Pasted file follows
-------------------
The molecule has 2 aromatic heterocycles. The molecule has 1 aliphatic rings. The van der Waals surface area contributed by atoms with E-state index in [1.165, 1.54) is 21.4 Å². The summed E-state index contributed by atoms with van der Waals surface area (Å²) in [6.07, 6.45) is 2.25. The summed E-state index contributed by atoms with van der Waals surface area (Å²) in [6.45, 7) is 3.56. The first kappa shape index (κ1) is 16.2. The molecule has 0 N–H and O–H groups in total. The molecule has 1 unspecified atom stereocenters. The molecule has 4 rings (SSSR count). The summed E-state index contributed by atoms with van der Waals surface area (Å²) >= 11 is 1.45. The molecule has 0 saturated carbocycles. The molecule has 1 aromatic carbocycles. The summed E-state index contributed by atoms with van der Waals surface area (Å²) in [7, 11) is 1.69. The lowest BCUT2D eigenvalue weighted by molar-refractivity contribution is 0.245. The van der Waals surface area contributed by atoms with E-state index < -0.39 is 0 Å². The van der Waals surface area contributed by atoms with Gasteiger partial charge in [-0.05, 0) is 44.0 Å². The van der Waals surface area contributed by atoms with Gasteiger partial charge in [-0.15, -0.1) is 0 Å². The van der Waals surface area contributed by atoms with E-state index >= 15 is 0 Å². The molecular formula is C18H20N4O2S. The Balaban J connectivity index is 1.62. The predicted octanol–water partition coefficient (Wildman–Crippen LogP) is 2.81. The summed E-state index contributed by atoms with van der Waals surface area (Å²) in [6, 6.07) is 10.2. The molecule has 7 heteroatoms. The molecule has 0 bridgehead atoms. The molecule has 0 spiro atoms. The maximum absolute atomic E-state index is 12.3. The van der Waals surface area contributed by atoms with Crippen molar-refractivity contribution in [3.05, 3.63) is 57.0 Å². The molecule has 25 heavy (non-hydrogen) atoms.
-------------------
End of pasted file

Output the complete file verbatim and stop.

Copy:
The molecule has 2 aromatic heterocycles. The molecule has 1 aliphatic rings. The van der Waals surface area contributed by atoms with E-state index in [1.165, 1.54) is 21.4 Å². The summed E-state index contributed by atoms with van der Waals surface area (Å²) in [6.07, 6.45) is 2.25. The summed E-state index contributed by atoms with van der Waals surface area (Å²) in [6.45, 7) is 3.56. The first kappa shape index (κ1) is 16.2. The molecule has 0 N–H and O–H groups in total. The molecule has 1 unspecified atom stereocenters. The molecule has 4 rings (SSSR count). The summed E-state index contributed by atoms with van der Waals surface area (Å²) >= 11 is 1.45. The molecule has 0 saturated carbocycles. The molecule has 1 aromatic carbocycles. The summed E-state index contributed by atoms with van der Waals surface area (Å²) in [7, 11) is 1.69. The lowest BCUT2D eigenvalue weighted by molar-refractivity contribution is 0.245. The van der Waals surface area contributed by atoms with E-state index < -0.39 is 0 Å². The van der Waals surface area contributed by atoms with Gasteiger partial charge in [-0.05, 0) is 44.0 Å². The van der Waals surface area contributed by atoms with Gasteiger partial charge in [-0.15, -0.1) is 0 Å². The van der Waals surface area contributed by atoms with E-state index >= 15 is 0 Å². The molecular formula is C18H20N4O2S. The Balaban J connectivity index is 1.62. The predicted octanol–water partition coefficient (Wildman–Crippen LogP) is 2.81. The summed E-state index contributed by atoms with van der Waals surface area (Å²) in [6, 6.07) is 10.2. The molecule has 7 heteroatoms. The molecule has 0 bridgehead atoms. The molecule has 0 spiro atoms. The maximum absolute atomic E-state index is 12.3. The van der Waals surface area contributed by atoms with Crippen molar-refractivity contribution in [3.05, 3.63) is 57.0 Å². The molecule has 25 heavy (non-hydrogen) atoms.